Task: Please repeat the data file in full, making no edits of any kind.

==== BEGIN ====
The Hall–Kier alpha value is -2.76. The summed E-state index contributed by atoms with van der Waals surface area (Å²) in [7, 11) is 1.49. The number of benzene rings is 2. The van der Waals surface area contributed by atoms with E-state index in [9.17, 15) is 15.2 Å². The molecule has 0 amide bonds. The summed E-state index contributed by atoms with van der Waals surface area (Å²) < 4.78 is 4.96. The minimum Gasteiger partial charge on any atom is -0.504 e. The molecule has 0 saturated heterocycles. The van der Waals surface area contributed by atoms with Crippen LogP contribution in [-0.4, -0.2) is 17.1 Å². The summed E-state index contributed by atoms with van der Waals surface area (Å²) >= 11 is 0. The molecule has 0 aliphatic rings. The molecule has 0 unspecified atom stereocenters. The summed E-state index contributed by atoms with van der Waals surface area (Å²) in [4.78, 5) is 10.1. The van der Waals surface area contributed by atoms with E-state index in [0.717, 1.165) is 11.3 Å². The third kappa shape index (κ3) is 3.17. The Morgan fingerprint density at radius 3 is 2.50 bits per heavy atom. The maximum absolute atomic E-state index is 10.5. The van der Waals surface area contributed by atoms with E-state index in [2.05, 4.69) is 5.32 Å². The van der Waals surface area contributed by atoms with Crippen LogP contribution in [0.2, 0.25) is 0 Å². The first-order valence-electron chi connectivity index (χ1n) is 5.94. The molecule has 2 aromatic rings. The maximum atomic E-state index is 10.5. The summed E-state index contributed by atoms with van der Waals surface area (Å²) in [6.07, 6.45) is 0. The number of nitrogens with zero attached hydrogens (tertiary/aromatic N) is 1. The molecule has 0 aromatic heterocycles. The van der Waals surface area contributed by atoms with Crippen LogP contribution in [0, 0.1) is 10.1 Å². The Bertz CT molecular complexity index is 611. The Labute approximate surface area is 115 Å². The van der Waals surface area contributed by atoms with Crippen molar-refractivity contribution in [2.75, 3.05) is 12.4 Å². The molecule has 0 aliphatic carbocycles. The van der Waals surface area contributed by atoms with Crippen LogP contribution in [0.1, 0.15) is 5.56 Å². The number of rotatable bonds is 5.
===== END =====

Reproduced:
The Hall–Kier alpha value is -2.76. The summed E-state index contributed by atoms with van der Waals surface area (Å²) in [7, 11) is 1.49. The number of benzene rings is 2. The van der Waals surface area contributed by atoms with E-state index in [9.17, 15) is 15.2 Å². The molecule has 0 amide bonds. The summed E-state index contributed by atoms with van der Waals surface area (Å²) < 4.78 is 4.96. The minimum Gasteiger partial charge on any atom is -0.504 e. The molecule has 0 saturated heterocycles. The van der Waals surface area contributed by atoms with Crippen LogP contribution in [-0.4, -0.2) is 17.1 Å². The summed E-state index contributed by atoms with van der Waals surface area (Å²) >= 11 is 0. The molecule has 0 aliphatic rings. The molecule has 0 unspecified atom stereocenters. The summed E-state index contributed by atoms with van der Waals surface area (Å²) in [4.78, 5) is 10.1. The van der Waals surface area contributed by atoms with E-state index in [0.717, 1.165) is 11.3 Å². The third kappa shape index (κ3) is 3.17. The Morgan fingerprint density at radius 3 is 2.50 bits per heavy atom. The maximum absolute atomic E-state index is 10.5. The van der Waals surface area contributed by atoms with E-state index in [2.05, 4.69) is 5.32 Å². The van der Waals surface area contributed by atoms with Crippen LogP contribution in [0.2, 0.25) is 0 Å². The first-order valence-electron chi connectivity index (χ1n) is 5.94. The molecule has 2 aromatic rings. The maximum atomic E-state index is 10.5. The summed E-state index contributed by atoms with van der Waals surface area (Å²) in [6.07, 6.45) is 0. The number of nitrogens with zero attached hydrogens (tertiary/aromatic N) is 1. The molecule has 0 aromatic heterocycles. The van der Waals surface area contributed by atoms with Crippen LogP contribution in [0, 0.1) is 10.1 Å². The Bertz CT molecular complexity index is 611. The Labute approximate surface area is 115 Å². The van der Waals surface area contributed by atoms with Crippen molar-refractivity contribution in [2.75, 3.05) is 12.4 Å². The molecule has 0 aliphatic carbocycles. The van der Waals surface area contributed by atoms with Crippen LogP contribution in [0.1, 0.15) is 5.56 Å². The number of rotatable bonds is 5.